Let’s just replace the doors, we said. It’ll be cheap, we said.
Throughout the process of finding, (analyzing, critiquing, debating…), and eventually buying our home, the kitchen was a giant question mark. We had no idea what we would do with it. What could be salvaged? What would be replaced?
It wasn’t a bad kitchen by any stretch of the imagination, it just reeaalllyyyy wasn’t our style.
We debated on how to proceed. The least invasive option was to reface the cabinets to give them a fresh, updated look. We could remove the decorative trim that gave the cabinets a more dated vibe, then paint them a fresh white and install brand new shaker-style doors. We’d top it all off with fresh countertops.
There were a few problems with this plan.
Besides not fitting our style, the cabinet layout made the entire kitchen feel tiny. The cabinets were in a funky configuration that didn’t really maximize all the space they took up (they had obviously been heavily customized to serve very specific purposes).
Case in point:
(We just don’t have the type of lifestyle that necessitates a bread box and red wine rack and whatever else is going on here.)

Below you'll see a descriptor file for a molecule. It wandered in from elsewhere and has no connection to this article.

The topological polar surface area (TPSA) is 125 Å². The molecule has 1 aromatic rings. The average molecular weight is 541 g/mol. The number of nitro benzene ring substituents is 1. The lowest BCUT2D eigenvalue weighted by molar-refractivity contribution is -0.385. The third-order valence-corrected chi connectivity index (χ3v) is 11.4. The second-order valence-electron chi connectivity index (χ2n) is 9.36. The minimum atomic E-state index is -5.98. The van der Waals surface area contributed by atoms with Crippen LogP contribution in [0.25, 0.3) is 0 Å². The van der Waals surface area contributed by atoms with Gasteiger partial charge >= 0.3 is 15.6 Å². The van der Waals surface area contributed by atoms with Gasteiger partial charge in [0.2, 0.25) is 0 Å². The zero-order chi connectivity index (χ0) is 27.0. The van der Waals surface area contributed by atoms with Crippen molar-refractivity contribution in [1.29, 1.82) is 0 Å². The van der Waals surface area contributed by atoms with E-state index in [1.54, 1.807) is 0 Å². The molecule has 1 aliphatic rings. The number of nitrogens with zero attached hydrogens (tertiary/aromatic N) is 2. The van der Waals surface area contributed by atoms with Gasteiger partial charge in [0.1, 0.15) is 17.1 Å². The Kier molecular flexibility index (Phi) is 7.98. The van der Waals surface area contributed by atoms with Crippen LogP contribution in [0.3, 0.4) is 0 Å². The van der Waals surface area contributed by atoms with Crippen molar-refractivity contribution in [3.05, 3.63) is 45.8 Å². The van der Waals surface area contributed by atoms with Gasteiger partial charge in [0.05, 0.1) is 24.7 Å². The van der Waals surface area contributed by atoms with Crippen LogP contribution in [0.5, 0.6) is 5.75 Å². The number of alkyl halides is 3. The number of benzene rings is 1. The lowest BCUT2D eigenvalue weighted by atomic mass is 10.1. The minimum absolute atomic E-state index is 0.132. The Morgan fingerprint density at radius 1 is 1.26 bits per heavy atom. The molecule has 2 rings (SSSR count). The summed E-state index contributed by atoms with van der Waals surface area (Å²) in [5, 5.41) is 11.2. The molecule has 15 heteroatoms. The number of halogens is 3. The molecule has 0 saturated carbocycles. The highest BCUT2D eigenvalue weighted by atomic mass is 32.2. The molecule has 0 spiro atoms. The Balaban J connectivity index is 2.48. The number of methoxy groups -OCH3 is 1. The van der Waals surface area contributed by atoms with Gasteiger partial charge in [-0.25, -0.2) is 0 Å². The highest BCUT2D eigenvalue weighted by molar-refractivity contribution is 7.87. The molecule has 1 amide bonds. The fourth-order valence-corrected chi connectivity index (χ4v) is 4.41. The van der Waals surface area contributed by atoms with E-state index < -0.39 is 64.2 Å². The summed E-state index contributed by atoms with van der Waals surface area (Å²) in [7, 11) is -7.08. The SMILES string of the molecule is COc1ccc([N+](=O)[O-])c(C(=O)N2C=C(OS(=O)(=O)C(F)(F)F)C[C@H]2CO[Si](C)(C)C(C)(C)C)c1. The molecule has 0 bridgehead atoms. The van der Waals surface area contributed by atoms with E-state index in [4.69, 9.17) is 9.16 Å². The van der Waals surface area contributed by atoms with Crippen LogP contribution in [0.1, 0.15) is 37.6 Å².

Besides being all over the place in terms of layout, the custom cabinet doors and drawer faces were also all over the place in terms of shape and size.
Nothing was standard, and when all was said and done and measured, we were looking at a pretty hefty bill to custom-order replacement doors to reface the cabinets in their existing configuration . (Not to mention the cost and hassle to prime, paint, and install new hinges and hardware).
Of course it still would have been cheaper to reface than replace… and if we were happy with the cabinet configuration, this might have been a no-brainer. But we weren’t crazy about the layout, and we couldn’t really get on board with putting expensive new faces and countertops over cabinets we secretly didn’t like.
So despite our most modest and frugal intentions…
Though walking into our hollowed out kitchen was a terrifying reminder of just how massive this project had become, the tear-out was actually the easiest (and best) decision we made during the cray-cray kitchen remodel.
I had stumbled across Habitat Restore’s website a few weeks prior to all of this hullabaloo, and had learned that they offered kitchen tear-out services for people interested in donating cabinets and countertops. They come out to check your cabinets beforehand and make sure they qualify, and if they’re in good working order, you’re good to donate.
I can’t recommend them enough. They did a phenomenal job and left the walls in great shape! (P.S. the Restore program isn’t just for kitchens! You can donate just about anything, from light fixtures to doors to bathroom vanities…)
With the tear out complete, it was time to finalize plans on our new (and absolutely ridiculous) kitchen…